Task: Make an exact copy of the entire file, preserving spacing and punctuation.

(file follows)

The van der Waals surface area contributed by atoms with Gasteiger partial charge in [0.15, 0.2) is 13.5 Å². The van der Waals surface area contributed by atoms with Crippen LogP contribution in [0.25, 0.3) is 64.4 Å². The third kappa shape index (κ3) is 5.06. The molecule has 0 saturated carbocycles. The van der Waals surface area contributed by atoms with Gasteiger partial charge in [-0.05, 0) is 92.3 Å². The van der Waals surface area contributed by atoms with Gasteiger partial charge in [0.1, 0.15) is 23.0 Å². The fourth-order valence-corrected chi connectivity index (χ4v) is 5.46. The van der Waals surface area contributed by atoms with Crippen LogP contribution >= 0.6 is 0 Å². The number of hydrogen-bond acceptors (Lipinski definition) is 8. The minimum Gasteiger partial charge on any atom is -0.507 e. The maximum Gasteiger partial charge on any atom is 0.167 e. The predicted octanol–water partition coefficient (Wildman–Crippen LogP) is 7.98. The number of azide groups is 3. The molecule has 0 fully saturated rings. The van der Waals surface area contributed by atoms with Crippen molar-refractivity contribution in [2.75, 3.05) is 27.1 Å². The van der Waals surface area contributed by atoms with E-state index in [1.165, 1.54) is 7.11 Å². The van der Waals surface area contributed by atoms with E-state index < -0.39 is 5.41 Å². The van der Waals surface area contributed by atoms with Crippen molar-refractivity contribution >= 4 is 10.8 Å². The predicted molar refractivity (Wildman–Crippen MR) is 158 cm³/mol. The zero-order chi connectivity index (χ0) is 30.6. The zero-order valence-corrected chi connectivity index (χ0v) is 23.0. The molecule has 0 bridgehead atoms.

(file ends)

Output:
The van der Waals surface area contributed by atoms with Gasteiger partial charge in [0.15, 0.2) is 13.5 Å². The van der Waals surface area contributed by atoms with Crippen LogP contribution in [0.25, 0.3) is 64.4 Å². The third kappa shape index (κ3) is 5.06. The molecule has 0 saturated carbocycles. The van der Waals surface area contributed by atoms with Gasteiger partial charge in [-0.05, 0) is 92.3 Å². The van der Waals surface area contributed by atoms with Gasteiger partial charge in [0.1, 0.15) is 23.0 Å². The fourth-order valence-corrected chi connectivity index (χ4v) is 5.46. The van der Waals surface area contributed by atoms with Crippen LogP contribution >= 0.6 is 0 Å². The number of hydrogen-bond acceptors (Lipinski definition) is 8. The minimum Gasteiger partial charge on any atom is -0.507 e. The maximum Gasteiger partial charge on any atom is 0.167 e. The predicted octanol–water partition coefficient (Wildman–Crippen LogP) is 7.98. The number of azide groups is 3. The molecule has 0 fully saturated rings. The van der Waals surface area contributed by atoms with Crippen molar-refractivity contribution in [2.75, 3.05) is 27.1 Å². The van der Waals surface area contributed by atoms with E-state index in [1.165, 1.54) is 7.11 Å². The van der Waals surface area contributed by atoms with E-state index < -0.39 is 5.41 Å². The van der Waals surface area contributed by atoms with Crippen molar-refractivity contribution >= 4 is 10.8 Å². The predicted molar refractivity (Wildman–Crippen MR) is 158 cm³/mol. The zero-order chi connectivity index (χ0) is 30.6. The zero-order valence-corrected chi connectivity index (χ0v) is 23.0. The molecule has 0 bridgehead atoms.